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Articles / Desktop Programming / Win32
Posted 29 Sep 2017


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Cool Dummy Volume Meter in "DOS Mode", a Fun Starter Project for anyone who wants to know a little more on VC++ IDE and Win32 Core APIs

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4.85/5 (11 votes)
29 Sep 2017CPOL7 min read
The simple native DLL (made in VC++) uses Win32 Core API to capture the live audio signals from the default audio device (speaker or headphone). A little C# console EXE grabs the signal from the DLL and set the volume bars up/down in real time. It's fun to watch and easy to understand.


You will have lots of fun on this beginner+ article & code especially if you haven't done any hardware related programming before.

If you are curious to try this code but feel scared on VC++ IDE, just read my last article: A super easy DLL made in VC++ IDE, especially for the first time tasters. It should help.

In this article/code, we are making a simple native DLL in VC++ IDE (VS2013). It directly uses Win32 Core APIs, without any third-party middle man in between. This DLL will "listen" to the PC's speaker/headphone and cache the signal data in a little buffer. Then our old fashioned C# console app will fetch this buffered signal and present a dummy volume meter to show the whole world how cool we are!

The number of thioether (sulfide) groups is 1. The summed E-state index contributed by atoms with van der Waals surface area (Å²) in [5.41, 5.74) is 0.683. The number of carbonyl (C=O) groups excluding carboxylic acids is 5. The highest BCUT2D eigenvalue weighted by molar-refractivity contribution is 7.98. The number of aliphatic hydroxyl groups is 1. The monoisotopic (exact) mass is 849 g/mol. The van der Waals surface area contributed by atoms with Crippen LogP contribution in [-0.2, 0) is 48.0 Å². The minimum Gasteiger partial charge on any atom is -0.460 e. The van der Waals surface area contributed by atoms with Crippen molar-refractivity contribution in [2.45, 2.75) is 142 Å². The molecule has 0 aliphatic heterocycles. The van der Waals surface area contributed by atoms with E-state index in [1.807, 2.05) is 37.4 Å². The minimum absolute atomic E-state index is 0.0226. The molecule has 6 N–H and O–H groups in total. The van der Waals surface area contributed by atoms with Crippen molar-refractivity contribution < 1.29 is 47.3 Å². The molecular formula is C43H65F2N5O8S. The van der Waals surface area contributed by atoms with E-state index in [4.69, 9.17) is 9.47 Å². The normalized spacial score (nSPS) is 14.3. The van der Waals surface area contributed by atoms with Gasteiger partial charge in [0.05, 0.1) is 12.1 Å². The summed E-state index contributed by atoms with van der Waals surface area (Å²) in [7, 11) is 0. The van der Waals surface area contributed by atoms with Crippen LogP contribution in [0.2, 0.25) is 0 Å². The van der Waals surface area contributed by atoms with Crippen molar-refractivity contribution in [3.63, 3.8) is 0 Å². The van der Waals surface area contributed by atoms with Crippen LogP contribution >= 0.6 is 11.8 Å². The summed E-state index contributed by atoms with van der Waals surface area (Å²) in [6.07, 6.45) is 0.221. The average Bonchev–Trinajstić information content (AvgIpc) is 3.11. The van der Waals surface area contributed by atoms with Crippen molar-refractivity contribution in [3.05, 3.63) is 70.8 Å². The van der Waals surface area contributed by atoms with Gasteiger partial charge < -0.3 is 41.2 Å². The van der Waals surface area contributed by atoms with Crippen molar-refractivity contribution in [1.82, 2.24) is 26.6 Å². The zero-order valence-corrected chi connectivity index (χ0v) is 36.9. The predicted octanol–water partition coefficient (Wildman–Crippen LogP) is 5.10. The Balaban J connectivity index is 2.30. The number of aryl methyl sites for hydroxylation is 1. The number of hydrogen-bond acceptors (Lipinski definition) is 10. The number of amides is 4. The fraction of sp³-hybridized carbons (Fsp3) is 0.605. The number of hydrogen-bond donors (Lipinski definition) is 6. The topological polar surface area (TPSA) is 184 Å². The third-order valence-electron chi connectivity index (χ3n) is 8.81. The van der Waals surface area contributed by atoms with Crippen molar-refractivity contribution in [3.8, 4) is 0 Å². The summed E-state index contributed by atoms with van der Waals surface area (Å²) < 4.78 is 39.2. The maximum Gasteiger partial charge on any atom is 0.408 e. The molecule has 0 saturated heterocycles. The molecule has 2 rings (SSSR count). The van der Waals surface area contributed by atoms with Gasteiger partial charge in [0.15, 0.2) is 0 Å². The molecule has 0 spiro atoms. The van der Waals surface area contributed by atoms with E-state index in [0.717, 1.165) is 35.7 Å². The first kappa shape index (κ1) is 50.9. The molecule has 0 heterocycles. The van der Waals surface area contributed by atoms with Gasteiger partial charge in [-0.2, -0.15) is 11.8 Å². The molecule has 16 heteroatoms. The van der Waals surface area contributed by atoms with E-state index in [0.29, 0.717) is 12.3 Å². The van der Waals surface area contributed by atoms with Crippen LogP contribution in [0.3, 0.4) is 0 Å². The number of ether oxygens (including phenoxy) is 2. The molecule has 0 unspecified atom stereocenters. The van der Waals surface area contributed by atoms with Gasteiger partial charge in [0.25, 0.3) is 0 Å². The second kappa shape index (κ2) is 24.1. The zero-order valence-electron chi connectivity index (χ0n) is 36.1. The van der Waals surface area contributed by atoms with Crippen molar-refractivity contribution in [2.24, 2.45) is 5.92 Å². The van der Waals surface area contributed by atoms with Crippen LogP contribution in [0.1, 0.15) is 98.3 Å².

I strive to keep the code as simple as possible. The design is very straight forward. The main purpose of this article/code is to make you really mess around with Win32 hardware core APIs and have some fun!

Image 1


There is a secret only shared within long-time Windows programmers: Win32 APIs last FOREVER.

Lots of those APIs are from Windows XP or even earlier, and are still being used the same way as decades ago. Imagine that!

Most common Win32 APIs are already deeply wrapped by Microsoft.

.NET programmers can easily use them by those convenient "using"/"import" keywords. Or at most, you have to make "reference" of it before anything else.

But some "core" APIs are not wrapped. At least not by Microsoft. Maybe it's because there are too many memory/pointer operations involved, usually related to hardware/performance/resource sensitive stuff. Just my guess.

To use those unwrapped low level functions, you either have to use VC++ (and no, you can't avoid pointers and pointers' pointers, LOL) and follow the SDK/MSDN documentation or rely on 3rd party does the wrapping for you. 3rd party can be either an open source community or just another software vendor.

Anyway, today we are going to directly touch two "core" Win32 APIs (MMDevice & WASAPI). They are there since Windows Vista, 10 years ago, and stabilized ever since.

Image 2

NOTE: I marked APIs we are going to use. You can find the original chart here.

NOTE AGAIN: Don't be fooled by this DIZZY chart! I first got scared the same way as you are, but once it's translated into our sample code, it's just as easy as a finger snap! (ok, my bad, not THAT easy, but not that hard, really).

Using the Code